In a liberal democracy, trying to outlaw their hateful and oppressive actions (speech is an action) backfires, because they have very carefully tailored their actions and their reactions to the framework provided by the liberal democracy itself: freedom as the fundamental value of the society.

So it's also time to do a little rethinking of that one. When someone else's exercise of a freedom impacts someone else's security so obviously as these things do (and when that is precisely what it is intended to do), it may not be possible or wise to try to prohibit it, but it doesn't have to be tolerated in silence, let alone glorified.

The ACLU really could just say that Nazis marching through Jewish neighourhoods is so inimical to the very foundational values of their society, that their freedom to do that really isn't so supreme that it trumps the basic human security of vulnerable people, that the Nazis can argue their own case. And when the Nazis want to wear guns while they do it, people who buy into all that right to bear arms business really can say that this behaviour is intolerable in a civilized society that values all people equally, and society does have an interest worth protecting, and gun militants can fight their own battles without our help. It's not like either of those groups is oppressed and broke. Even if they were: hard bananas. Nobody else owes them anything. They are not acting in the public interest.

Just say no, I guess. Not: no and if you do you go to jail. Just: no, your behaviour is monstrous and this is why, and you are not welcome.

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LWolf Donating Member (1000+ posts) Send PM | Profile | Ignore Sun Aug-21-11 08:13 PM
Response to Reply #15
19. You certainly lay that out well.
"No, your behavior is monstrous and this is why, and you are not welcome" is fine with me.
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elleng Donating Member (1000+ posts) Send PM | Profile | Ignore Sun Aug-21-11 04:10 PM
Response to Original message
2. Slippery slope fallacy.
Edited on Sun Aug-21-11 04:11 PM by elleng
Think of FIRE in crowded theater for a useful analogy.
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Zax2me Donating Member (1000+ posts) Send PM | Profile | Ignore Sun Aug-21-11 04:19 PM
Response to Original message
3. Sounds too much like thought policing.
We are trying to be a free people, not a mind slave society where one persons idea of hate speech is a crime.
Remember, there are times when repubs have control and they likely think your speech inspires hate.
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saras Donating Member (1000+ posts) Send PM | Profile | Ignore Sun Aug-21-11 04:27 PM
Response to Original message
5. Good luck. Case law SUCKS on this issue, but it's what we have to build on.
There is already a relatively clear way to stop overt incitement to immediate action. But hate speech is much harder to define than even pornography.

<snip>
For example, there is a difference between standing on a street in South Side Chicago and yelling through a loudspeaker, "I hate (N-word)s" (distasteful but legal) and "All you (N-word)s should be slaughtered!" (construed as a violent threat and prosecutable). Or posting on an online message board, "Obama is a stupid (N-word)" vs. "We should go to the White House and shoot that stupid (N-word) Obama."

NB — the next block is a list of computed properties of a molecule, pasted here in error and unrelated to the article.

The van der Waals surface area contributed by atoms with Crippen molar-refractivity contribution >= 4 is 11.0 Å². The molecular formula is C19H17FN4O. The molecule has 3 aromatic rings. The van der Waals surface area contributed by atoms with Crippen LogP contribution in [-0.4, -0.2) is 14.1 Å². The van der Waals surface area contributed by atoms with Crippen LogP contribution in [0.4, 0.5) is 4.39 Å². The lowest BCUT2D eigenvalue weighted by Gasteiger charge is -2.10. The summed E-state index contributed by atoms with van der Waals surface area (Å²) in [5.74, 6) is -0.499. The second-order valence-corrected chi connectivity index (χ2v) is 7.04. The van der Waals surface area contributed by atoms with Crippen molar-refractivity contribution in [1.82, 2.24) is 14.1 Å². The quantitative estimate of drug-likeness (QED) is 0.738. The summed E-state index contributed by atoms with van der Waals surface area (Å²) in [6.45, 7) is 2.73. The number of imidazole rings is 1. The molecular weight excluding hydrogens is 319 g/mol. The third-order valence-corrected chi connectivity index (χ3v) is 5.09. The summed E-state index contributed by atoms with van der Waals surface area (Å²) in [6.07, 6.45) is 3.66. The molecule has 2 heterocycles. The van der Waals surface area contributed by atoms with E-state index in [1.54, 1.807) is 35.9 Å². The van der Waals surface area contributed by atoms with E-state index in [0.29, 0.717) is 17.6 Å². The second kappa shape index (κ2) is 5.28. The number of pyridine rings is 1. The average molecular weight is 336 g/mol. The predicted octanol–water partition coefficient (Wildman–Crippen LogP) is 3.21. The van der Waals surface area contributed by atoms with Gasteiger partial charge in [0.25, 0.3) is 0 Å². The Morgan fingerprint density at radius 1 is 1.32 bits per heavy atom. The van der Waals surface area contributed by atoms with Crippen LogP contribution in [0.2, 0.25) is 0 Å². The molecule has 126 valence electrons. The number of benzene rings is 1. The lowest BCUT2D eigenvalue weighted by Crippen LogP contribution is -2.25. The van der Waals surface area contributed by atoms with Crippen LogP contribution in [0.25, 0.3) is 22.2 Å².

</snip>

Both simple cases. Now imagine three speakers, with no *official* connection between them. One is yelling "I hate gingers and you should too." The second is yelling "it's wrong to endlessly tolerate what we hate", while never mentioning either gingers or immediate action. The third is yelling "now is the time to act. It's nearly too late."

Or person one saying "Christians are all stupid", and another saying "stupid people should die - that's why there are Darwin awards", and another saying "it's legal to protect yourself, don't let the stupid ones get you".


Personally I think if were willing to be really hardcore about not allowing people to incite crimes, that that would cover a bunch of the hate-crime stuff of significance. Another big bunch has to do with the Supreme Court repeatedly ruling that free speech includes deliberate, planned networks of lies. To fix this, and allow lawsuits regarding factualness to govern 'free speech', would take changing either the Constitution, or changing our interpretation of it. I think it would be a good change, but it's a big one, with a long body of case law behind it.

I'd rather see Holocaust denial clearly labeled "speculative fiction" than banned.

The rest of it has to do with intellectual freedom and alternative belief systems, and I think it's a profound mistake to generalize about beliefs and opinions that are outside the mainstream based only, or mainly, on examples you dislike and/or disapprove of.


Note that Europe has a different system than the United States. "..for the prevention of disorder or crime, for the protection of health or morals, for the protection of the reputation or rights of others..." overrides what in America are Constitutional rights deeply wired into our government.
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SteveM Donating Member (1000+ posts) Send PM | Profile | Ignore Sun Aug-21-11 04:33 PM
Response to Original message
6. Tough issue as always...
I don't know if hate speech necessarily leads to violence; it can, but the best way to prevent violence is for a general up swelling of criticism and, if necessary, ostracization of those using hate speech. It may not stop them, but it may dissuade someone from thinking his contemplated actions are legitimized.

I think the courts have found that you can pretty much say anything you want as long as the speech does not specifically incite or could reasonably be expected to incite a dangerous outcome (the crowded theater metaphor), and as long as the speech is not a threat directed to a specified individual (really assault).